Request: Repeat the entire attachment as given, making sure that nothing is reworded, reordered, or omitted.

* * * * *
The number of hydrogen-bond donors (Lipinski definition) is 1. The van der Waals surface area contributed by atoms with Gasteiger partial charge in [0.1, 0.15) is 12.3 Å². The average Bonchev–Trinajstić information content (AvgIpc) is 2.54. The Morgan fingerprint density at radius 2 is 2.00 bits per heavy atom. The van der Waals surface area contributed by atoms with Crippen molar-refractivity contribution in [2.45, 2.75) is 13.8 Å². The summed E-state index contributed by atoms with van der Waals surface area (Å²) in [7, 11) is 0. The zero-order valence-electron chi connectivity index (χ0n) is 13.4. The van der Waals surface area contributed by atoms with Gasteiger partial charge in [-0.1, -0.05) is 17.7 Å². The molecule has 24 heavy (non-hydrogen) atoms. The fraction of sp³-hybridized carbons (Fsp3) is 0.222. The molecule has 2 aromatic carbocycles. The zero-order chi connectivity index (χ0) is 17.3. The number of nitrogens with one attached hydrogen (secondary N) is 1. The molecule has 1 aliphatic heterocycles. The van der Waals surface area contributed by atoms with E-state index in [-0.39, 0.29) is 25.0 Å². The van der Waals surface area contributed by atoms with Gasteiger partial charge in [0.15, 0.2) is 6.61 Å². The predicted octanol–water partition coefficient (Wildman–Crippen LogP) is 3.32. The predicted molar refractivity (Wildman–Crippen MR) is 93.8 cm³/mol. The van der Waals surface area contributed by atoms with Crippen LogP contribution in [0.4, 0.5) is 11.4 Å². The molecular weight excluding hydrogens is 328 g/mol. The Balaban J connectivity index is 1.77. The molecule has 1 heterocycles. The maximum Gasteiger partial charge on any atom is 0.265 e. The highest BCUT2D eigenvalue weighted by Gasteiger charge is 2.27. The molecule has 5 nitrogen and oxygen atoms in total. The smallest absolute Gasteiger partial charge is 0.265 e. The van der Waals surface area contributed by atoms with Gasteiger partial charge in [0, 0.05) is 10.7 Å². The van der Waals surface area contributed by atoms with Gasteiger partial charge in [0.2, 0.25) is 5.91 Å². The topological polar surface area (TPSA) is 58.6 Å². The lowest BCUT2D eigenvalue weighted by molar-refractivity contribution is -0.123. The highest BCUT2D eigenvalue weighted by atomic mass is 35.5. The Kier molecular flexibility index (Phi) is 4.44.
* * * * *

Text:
The number of hydrogen-bond donors (Lipinski definition) is 1. The van der Waals surface area contributed by atoms with Gasteiger partial charge in [0.1, 0.15) is 12.3 Å². The average Bonchev–Trinajstić information content (AvgIpc) is 2.54. The Morgan fingerprint density at radius 2 is 2.00 bits per heavy atom. The van der Waals surface area contributed by atoms with Crippen molar-refractivity contribution in [2.45, 2.75) is 13.8 Å². The summed E-state index contributed by atoms with van der Waals surface area (Å²) in [7, 11) is 0. The zero-order valence-electron chi connectivity index (χ0n) is 13.4. The van der Waals surface area contributed by atoms with Gasteiger partial charge in [-0.1, -0.05) is 17.7 Å². The molecule has 24 heavy (non-hydrogen) atoms. The fraction of sp³-hybridized carbons (Fsp3) is 0.222. The molecule has 2 aromatic carbocycles. The zero-order chi connectivity index (χ0) is 17.3. The number of nitrogens with one attached hydrogen (secondary N) is 1. The molecule has 1 aliphatic heterocycles. The van der Waals surface area contributed by atoms with E-state index in [-0.39, 0.29) is 25.0 Å². The van der Waals surface area contributed by atoms with Gasteiger partial charge in [0.15, 0.2) is 6.61 Å². The predicted octanol–water partition coefficient (Wildman–Crippen LogP) is 3.32. The predicted molar refractivity (Wildman–Crippen MR) is 93.8 cm³/mol. The van der Waals surface area contributed by atoms with Crippen LogP contribution in [0.4, 0.5) is 11.4 Å². The molecular weight excluding hydrogens is 328 g/mol. The Balaban J connectivity index is 1.77. The molecule has 1 heterocycles. The maximum Gasteiger partial charge on any atom is 0.265 e. The highest BCUT2D eigenvalue weighted by Gasteiger charge is 2.27. The molecule has 5 nitrogen and oxygen atoms in total. The smallest absolute Gasteiger partial charge is 0.265 e. The van der Waals surface area contributed by atoms with Gasteiger partial charge in [0, 0.05) is 10.7 Å². The van der Waals surface area contributed by atoms with Gasteiger partial charge in [0.2, 0.25) is 5.91 Å². The topological polar surface area (TPSA) is 58.6 Å². The lowest BCUT2D eigenvalue weighted by molar-refractivity contribution is -0.123. The highest BCUT2D eigenvalue weighted by atomic mass is 35.5. The Kier molecular flexibility index (Phi) is 4.44.